Tooele • On Monday, Connor O’Leary found himself wearing blue. After the Tour of Utah’s grueling, 131-mile opening stage in Ogden, the 21-year-old finished as the top rider out of the race’s host state — beating out veterans more than a decade older.
Not far away from the podium, his parents, Dave and Julie, looked at each other and started bawling. O’Leary had been diagnosed with testicular cancer three days after his 19th birthday. Now, he was not only alive but back in the top tier of competitive cycling.
Stage 2 highlightsConnor O’Leary, a cancer survivor who graduated from Skyline High in 2009, keeps the blue jersey as Utah’s top rider through the Tour of Utah’s first two stages.
» Christian Vande Velde puts on the yellow jersey after Garmin-Sharp-Barracuda’s victory in the team time trials.
» Omega Pharma-Quickstep, featuring two-time defending Tour champion Levi Leipheimer, puts in a surprisingly poor showing, finishing last in the time trials at 17th.
"It’s been two years of hell," said Dave, his voice cracking. "We’ve come a long way."
O’Leary and Bontrager-Livestrong put in a respectable ninth-place finish in Tuesday’s team time trial at Miller Motorsports Park — barely more than a minute behind Garmin-Sharp-Barracuda’s blistering lead, but enough for the Skyline High graduate to keep his blue jersey.
But with his cancer safely in remission and his brown locks grown back, O’Leary’s biggest victory was in hand before the Tour even began.
Two years ago, while his fellow national team riders were busy with the Tour of Utah, O’Leary was being treated for cancer in Indianapolis. An email from Lance Armstrong had connected him with famed oncologist Lawrence Einhorn, who had treated the seven-time Tour de France champion 14 years earlier.
He had been diagnosed on June 21, 2010, just three days after his 19th birthday. O’Leary had been feeling a swelling in his left testicle for almost six months. Dave had suffered from prostate cancer two years earlier, so he took Connor to his urologist. The diagnosis took less than 10 seconds.
"It was an out-of-body experience," Connor said. "It didn’t really hit me that it was happening until I did my first chemo treatment. Woke up in the morning and hair started falling out. That’s when it kind of hit me that this is real."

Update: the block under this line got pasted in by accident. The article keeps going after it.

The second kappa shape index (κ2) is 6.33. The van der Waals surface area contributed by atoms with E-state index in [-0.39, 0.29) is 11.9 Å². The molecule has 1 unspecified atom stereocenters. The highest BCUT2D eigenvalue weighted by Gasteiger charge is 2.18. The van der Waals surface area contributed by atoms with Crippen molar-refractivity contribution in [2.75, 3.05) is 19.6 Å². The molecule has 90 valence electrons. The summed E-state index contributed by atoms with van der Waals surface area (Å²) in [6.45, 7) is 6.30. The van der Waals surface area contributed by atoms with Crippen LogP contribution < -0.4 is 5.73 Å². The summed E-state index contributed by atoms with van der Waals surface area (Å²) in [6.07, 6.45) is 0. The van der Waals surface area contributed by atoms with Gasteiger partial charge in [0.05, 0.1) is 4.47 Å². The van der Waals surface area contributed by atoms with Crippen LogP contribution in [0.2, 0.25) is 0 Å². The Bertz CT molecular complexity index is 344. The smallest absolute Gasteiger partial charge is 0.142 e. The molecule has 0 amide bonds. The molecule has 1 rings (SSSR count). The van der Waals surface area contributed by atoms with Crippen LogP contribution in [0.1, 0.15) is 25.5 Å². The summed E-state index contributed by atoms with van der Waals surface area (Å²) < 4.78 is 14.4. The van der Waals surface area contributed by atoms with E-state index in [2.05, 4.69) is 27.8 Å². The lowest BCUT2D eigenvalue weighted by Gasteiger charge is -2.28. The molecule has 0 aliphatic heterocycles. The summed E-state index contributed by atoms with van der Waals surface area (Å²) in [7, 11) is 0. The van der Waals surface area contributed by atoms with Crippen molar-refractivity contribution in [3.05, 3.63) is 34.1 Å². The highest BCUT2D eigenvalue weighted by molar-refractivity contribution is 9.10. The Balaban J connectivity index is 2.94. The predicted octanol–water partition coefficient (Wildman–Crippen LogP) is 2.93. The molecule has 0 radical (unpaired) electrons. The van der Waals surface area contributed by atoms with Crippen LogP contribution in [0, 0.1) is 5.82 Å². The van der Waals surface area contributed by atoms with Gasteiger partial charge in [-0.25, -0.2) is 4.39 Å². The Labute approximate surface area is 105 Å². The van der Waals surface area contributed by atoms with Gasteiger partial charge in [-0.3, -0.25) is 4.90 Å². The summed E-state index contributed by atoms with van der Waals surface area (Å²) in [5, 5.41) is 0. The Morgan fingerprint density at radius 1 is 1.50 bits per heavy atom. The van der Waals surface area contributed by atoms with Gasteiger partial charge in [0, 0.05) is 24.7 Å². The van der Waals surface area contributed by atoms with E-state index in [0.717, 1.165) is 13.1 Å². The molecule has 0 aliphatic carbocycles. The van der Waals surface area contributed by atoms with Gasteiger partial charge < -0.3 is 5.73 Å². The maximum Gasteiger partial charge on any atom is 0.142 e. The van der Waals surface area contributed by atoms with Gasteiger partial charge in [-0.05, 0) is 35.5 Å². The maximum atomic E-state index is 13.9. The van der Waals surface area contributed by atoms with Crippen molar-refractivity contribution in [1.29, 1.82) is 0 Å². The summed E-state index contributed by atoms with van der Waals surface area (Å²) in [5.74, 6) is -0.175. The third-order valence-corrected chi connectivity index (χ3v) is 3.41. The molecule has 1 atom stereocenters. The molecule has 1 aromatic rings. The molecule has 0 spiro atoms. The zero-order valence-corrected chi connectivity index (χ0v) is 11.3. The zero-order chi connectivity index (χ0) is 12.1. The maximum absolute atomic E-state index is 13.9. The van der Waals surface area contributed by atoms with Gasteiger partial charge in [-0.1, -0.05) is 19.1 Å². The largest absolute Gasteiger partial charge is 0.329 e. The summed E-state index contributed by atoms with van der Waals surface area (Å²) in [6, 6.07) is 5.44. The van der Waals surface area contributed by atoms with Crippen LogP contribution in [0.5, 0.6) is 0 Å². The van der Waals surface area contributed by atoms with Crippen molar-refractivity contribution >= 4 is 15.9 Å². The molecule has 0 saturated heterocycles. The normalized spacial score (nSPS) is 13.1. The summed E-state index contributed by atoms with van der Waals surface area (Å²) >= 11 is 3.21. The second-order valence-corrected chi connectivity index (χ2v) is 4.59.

Soon, the teen had surgery to remove his testicle and a port inserted into his upper right chest for IV drips. Some weeks, he was stuck to the bed for seven hours, five days straight. When he wasn’t receiving visitors, he had little to take his mind off the chemotherapy except Netflix. He said he probably finished every documentary on the streaming service.
The recovery process ran into a hitch shortly before his third round of chemotherapy. It was November, and O’Leary began experiencing pain in his right shoulder. A closer examination revealed blood clots that had made their way from the port to his lungs. He was rushed to intensive care, where he stayed for seven days.
"We thought he was going to die," Dave said.
After he completed chemotherapy, his body a withered version of its former athletic form, he spent a semester at BYU-Hawaii. Paradise was at his doorstep, but more important was a chance for him to get away from all the questions. Sick of talking about cancer, he found solace in his months away from home, slowly working himself into shape with flat, low-altitude rides.
More than a year has passed since then, nearly all of which O’Leary needed to get back into racing shape. With a stage win already in hand this year at the Tour of Walla Walla, his return has been faster than anyone expected — even him.
"It took a lot of hard work," he said. "I definitely didn’t think it was possible."
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